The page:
Summary

Introduction

Hugo von Hofmannsthal’s play Electra, which was first performed in Germany in 1903 (German title, Elektra) and published in English translation in 1908, is available in the volume, Hugo von Hofmannsthal: Three Plays, translated by Alfred Schwartz (Wayne State University Press, 1966). This volume is currently out of print.

Electra is a free adaptation of the play of the same name by the ancient Greek dramatist, Sophocles. The story focuses on the consequences of the murder of Agamemnon. Agamemnon was the king of Mycenae who was killed by his wife Clytemnestra and her lover Aegisthus upon his return from the Trojan War. The play takes place ten years after the slaying. Agamemnon’s daughter Electra still mourns her beloved father’s death and obsessively anticipates the moment when she will avenge him by killing her mother. The revenge comes when Electra’s brother Orestes returns from exile and kills both Clytemnestra and Aegisthus.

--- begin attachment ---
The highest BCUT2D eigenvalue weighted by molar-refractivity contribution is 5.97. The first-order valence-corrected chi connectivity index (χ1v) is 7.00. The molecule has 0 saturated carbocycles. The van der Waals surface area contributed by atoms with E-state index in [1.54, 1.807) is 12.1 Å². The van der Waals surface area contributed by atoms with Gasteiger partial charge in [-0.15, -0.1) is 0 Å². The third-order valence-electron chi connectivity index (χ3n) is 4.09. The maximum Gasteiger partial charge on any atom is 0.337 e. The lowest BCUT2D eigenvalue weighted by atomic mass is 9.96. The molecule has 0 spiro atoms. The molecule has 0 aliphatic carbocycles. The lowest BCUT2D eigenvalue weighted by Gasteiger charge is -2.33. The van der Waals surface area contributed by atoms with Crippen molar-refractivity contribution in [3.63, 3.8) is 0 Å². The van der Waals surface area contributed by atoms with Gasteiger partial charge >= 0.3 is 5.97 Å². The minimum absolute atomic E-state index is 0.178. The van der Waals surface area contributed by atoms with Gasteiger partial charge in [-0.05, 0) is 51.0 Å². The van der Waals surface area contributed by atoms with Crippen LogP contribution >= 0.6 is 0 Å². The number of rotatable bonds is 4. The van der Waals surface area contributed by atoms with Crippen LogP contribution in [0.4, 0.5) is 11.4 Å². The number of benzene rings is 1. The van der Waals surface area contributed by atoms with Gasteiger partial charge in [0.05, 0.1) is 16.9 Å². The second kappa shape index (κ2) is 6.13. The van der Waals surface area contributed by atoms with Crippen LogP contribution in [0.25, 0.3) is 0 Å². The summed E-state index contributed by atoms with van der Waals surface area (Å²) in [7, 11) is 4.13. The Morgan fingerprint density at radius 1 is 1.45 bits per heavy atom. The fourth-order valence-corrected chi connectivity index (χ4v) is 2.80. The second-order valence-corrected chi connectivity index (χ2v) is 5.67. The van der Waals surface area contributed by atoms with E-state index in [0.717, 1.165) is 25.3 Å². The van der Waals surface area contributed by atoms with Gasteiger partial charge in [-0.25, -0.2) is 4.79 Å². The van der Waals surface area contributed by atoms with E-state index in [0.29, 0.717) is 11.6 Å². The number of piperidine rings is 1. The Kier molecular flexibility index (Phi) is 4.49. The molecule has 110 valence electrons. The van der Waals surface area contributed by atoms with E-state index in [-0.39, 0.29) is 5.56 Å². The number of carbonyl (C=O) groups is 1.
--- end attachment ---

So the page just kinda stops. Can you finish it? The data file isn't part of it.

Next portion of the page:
Electra is a study in mental disturbance and obsession. It uses the psychoanalytic theories of Sigmund Freud, which had been published only a few years before von Hofmannsthal wrote the play. Electra also employs powerful, lurid imagery that gives vivid insight into the disturbed minds of Electra and Clytemnestra, and it moves singlemindedly to its violent conclusion. Although rarely performed today, the play has become famous be cause von Hofmannsthal adapted it as the libretto for German composer Richard Strauss’s thrilling opera, Elektra (1909).

Summary

Electra begins in the inner courtyard of Clytemnestra’s palace. A group of women servants, with their matron overseers, are gathered...

(The entire section is 1313 words.)